Is this a broken amp, cable, overloaded input, master on 11?

Does it even matter in lieu of the outcome?

Note to self: shut up and play yer guitar.



Re: Odd Harmonics with some Amp Models when Increasing Drive
by wbruessler on 2010-02-22 14:06:38

Hm, he says that they have tried hard to find the best amp of a series as the master sample for modelling. But they have even modelled so called "defects" in order to get authentic sounds ... but they would take out what might be potentially less desirable.

I would read it like this: When there is a speficic behavior of an amp series, they would try to reproduce it (so called signature sound). But when an certain effect is - by the community - more regarded as a fault, they would not resample that.

Nevertheless: In the manual I don't read something like "we have modelled those cool ghost notes" ;-)

Wolfgang



Re: Odd Harmonics with some Amp Models when Increasing Drive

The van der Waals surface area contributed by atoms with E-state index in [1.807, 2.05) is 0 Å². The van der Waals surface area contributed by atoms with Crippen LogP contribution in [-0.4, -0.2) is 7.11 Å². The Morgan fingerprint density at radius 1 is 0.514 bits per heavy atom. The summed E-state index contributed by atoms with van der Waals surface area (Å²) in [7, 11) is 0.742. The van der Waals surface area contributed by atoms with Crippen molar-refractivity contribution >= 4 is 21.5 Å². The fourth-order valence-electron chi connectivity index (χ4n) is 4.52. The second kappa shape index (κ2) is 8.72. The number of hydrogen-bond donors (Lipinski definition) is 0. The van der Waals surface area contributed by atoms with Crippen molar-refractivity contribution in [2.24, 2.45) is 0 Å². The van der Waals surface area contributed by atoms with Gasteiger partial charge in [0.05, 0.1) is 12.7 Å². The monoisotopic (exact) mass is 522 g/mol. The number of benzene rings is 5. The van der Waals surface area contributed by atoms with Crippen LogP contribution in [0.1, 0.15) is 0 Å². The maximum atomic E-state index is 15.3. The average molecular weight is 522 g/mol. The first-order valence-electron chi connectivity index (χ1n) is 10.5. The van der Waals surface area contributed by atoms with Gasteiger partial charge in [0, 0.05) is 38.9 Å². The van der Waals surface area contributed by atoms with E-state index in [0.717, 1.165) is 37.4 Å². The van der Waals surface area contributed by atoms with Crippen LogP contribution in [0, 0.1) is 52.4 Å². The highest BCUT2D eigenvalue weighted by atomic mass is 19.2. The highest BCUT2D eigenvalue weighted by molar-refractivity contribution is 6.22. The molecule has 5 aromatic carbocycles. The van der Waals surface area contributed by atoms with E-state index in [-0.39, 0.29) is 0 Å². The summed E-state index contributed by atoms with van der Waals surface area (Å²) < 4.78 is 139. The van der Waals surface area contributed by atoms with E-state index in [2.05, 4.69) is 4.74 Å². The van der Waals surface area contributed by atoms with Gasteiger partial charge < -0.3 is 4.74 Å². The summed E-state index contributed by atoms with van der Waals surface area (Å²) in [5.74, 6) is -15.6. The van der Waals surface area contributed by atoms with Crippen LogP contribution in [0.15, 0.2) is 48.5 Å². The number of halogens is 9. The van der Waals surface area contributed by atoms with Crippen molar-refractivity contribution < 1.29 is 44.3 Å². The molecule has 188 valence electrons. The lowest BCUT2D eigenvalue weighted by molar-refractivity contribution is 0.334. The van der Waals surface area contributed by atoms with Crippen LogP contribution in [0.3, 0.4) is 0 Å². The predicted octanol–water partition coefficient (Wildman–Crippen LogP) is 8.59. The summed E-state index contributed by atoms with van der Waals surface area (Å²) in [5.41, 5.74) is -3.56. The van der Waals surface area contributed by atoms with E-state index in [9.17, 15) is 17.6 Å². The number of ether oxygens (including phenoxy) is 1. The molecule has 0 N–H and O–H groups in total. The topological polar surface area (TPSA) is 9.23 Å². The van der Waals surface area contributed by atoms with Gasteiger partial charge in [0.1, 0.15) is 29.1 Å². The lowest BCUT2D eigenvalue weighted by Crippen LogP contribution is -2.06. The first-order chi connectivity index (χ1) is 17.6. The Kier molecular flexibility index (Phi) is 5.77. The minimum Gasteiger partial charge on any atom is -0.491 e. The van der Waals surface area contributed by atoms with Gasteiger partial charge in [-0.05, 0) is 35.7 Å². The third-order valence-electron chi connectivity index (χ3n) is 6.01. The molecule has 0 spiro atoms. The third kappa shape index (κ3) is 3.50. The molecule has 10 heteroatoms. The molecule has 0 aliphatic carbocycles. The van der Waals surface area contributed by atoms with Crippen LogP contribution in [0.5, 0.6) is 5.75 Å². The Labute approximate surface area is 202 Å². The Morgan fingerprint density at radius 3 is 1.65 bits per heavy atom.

by raab90 on 2010-02-22 16:59:32

>>To name a few, do you hear much ghosting on the Plexis of EVH, George Lynch, Michael Schenker? Why not? Because they have cherry picked a good one. Or hire a J. Arredondo or R. Smith et al to fix it.<<

  Because the guitars are mixed.

The sound changes a lot when mixed in a song.

And believe it or not, those harmonics are what in most cases makes you say "what a cool vibrato", when you hear a thick, strong note in old rock songs.



Re: Odd Harmonics with some Amp Models when Increasing Drive
by tubealot on 2010-02-22 17:26:19

I can see how ghost notes can hide within a mix, but when it's time to put one foot on the monitor wedge and play Eruption I'd rather play an amp that doesn't have ghost notes a mere 10dB below signal level. Preferences. Taste. Whatever.

http://www.youtube.com/user/VanHalenStoreDOTcom

class="active_link" href="http://www.youtube.com/user/MasterTracks18">http://www.youtube.com/user/MasterTracks18

orgoogle "Guitar+Hero+Van+Halen+XBOX+Tracks+Normalized+Pitch+Tempo+fixed" (I'm not linking because of questionable legal status of those files)